Help! An editor’s worst nightmare…

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    • #46466
      AvatarAnonymous
      Inactive

      So I’m a freelance editor trying to start my own business and have been handed an awesome job that should get the ball rolling for me– a video to play on a projector in the main lobby of a major museum.

      However, there are many issues with this project that I’ve never dealt with:

      > I was asked to use footage that needed to be ripped from DVDs. To do this, I used Mac The Ripper and then transferred the files to DV with MPEG Streamclip. (First problem with image degradation)

      >The projector that this will be screened on is 16:9, and I’ve been asked to make the image conform. Of course, all of my ripped media is 4:3. I’ve been experimenting with different custom sequence settings in FCP and different croppings in Compressor, but have no idea what will yield the best resolution. I’m not a genious when it comes to codecs and compression, and this is my first time dealing with widescreen. My first crop resulted in a .MOV file that was 720×356 and had visible linear glitching. (The blow up is my 2nd problem with image degradation)

      >And the last irritation: the program that will be running the media to the projector is a PC-run application called MX5 which appears to ONLY play .WMV and .MPEG files… another nightmare for degrading my image.

      As you can see, there is little hope for making this project look good on projection. If anyone has ANY advice on how to convert my edit to a decent-resolution MPEG that’s cropped for 16:9, I will be forever in your debt! OR, is it at all possible to cross the Mac/PC divide and make my FCP-produced project a .WMV file?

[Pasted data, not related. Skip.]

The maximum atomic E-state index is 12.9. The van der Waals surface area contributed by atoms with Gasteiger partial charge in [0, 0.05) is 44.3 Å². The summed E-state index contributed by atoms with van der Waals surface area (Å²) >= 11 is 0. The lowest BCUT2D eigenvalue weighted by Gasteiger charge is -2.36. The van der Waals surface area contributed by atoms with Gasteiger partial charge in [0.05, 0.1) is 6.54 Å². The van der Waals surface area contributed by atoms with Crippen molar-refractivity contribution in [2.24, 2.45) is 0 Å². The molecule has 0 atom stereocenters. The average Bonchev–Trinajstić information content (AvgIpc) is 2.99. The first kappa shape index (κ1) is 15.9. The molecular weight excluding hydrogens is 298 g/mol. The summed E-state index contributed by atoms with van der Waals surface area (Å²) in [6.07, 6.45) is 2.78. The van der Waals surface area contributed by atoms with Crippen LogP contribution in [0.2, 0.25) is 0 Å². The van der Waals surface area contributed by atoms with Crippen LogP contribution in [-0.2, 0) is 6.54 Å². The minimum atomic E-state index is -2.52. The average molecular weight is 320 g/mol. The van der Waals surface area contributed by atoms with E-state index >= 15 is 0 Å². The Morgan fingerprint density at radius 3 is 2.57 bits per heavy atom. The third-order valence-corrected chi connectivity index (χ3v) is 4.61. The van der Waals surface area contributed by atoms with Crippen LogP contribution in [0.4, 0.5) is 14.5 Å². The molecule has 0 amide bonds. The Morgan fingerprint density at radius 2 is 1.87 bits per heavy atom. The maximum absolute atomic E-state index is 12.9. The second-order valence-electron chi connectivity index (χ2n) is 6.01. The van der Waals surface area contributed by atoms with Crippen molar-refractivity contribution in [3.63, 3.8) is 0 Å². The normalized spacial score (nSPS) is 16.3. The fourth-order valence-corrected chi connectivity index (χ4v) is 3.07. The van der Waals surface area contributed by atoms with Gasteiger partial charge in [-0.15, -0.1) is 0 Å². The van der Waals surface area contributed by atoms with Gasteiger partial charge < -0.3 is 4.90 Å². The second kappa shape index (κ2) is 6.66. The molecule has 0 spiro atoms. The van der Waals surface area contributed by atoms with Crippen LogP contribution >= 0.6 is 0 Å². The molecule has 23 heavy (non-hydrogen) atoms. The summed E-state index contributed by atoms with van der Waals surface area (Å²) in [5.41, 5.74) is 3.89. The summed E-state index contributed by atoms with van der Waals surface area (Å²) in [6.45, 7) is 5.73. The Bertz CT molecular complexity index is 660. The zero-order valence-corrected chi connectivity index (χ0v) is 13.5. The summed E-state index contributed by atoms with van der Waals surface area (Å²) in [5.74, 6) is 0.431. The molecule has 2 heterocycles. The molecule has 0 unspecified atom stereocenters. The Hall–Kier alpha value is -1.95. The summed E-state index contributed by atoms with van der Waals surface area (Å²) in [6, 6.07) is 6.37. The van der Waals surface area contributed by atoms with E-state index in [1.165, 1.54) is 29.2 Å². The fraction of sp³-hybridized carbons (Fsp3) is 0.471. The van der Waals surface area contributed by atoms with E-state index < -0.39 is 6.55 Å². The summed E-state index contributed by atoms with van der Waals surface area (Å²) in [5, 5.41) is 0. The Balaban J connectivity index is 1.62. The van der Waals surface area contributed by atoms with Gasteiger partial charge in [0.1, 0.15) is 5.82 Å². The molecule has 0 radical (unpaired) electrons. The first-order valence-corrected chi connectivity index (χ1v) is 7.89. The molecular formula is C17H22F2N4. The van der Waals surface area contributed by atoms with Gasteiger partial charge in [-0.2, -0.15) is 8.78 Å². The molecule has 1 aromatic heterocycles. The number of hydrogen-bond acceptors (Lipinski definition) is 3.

Thanks for any help!

  • #191594
    AvatarAnonymous
    Inactive

    WOW!

    Nighmare in an understatement!

    I’m afraid that you’re attempting the impossible. Even if you did somehow get a picture from a DVD and changed it to 16:9 it probably wouldn’t look good at all.

    Ask the museum to send you to where ever and to re-shoot the footage that they want you to use. It will probably be easier and look WAY better + you might get a vacation out of it on their dime! πŸ™‚

    RAM

  • #191595
    Avatarbirdcat
    Participant

    I would build a new 16:9 project, add the video on the timeline in it’s 4:3 aspect ratio, then add some additional stuff in the borders (moving text and/or graphics).

  • #191596
    AvatarAnonymous
    Inactive

    birdcat Wrote:

    I would build a new 16:9 project, add the video on the timeline in it’s 4:3 aspect ratio, then add some additional stuff in the borders (moving text and/or graphics).

    Won’t happen unless you don’t care if it looks like junk. The resolution of the video will be shot by then. With all of the decompressing and recompressing and reshaping needed, the video will look like it came out of a blender in the end. I’m sure a public museum paying money to have this done won’t stand for something that looks bad!

  • #191597
    AvatarAnonymous
    Inactive

    I wouldn’t accept that job if it paid in gold.

  • #191598
    AvatarAnonymous
    Inactive

    Couldn’t you use Motion2 (or similar) to compose a filled in HD frame with the original 4:3 footage in the middle of it much like birdcat suggests? I don’t see why this wouldn’t work.

    Dave aka Jardini

  • #191599
    Avatarbirdcat
    Participant

    Video-maniac Wrote:

    Won’t happen unless you don’t care if it looks like junk. The resolution of the video will be shot by then. With all of the decompressing and recompressing and reshaping needed, the video will look like it came out of a blender in the end. I’m sure a public museum paying money to have this done won’t stand for something that looks bad!

    I don’t understand – Even assuming 1080i (which is what 1920 X 1080 pixel resolution) – NTSC SD is 720 X 480 pixels so figure about six SD screens can fit onto one 1080i screen (three columns, two rows) – Since there is additional DVD SD source videos, why not put a few of them on the screen at one time, fading in and out between the six panels and adding some text and graphics around them – Put some good music in the BG and fade/cut at appropriate points and maybe you’ve just salvaged the old video and given them something they could use?

  • #191600
    AvatarEndeavor
    Participant

    birdcat Wrote:

    Video-maniac Wrote:

    Won’t happen unless you don’t care if it looks like junk. The resolution of the video will be shot by then. With all of the decompressing and recompressing and reshaping needed, the video will look like it came out of a blender in the end. I’m sure a public museum paying money to have this done won’t stand for something that looks bad!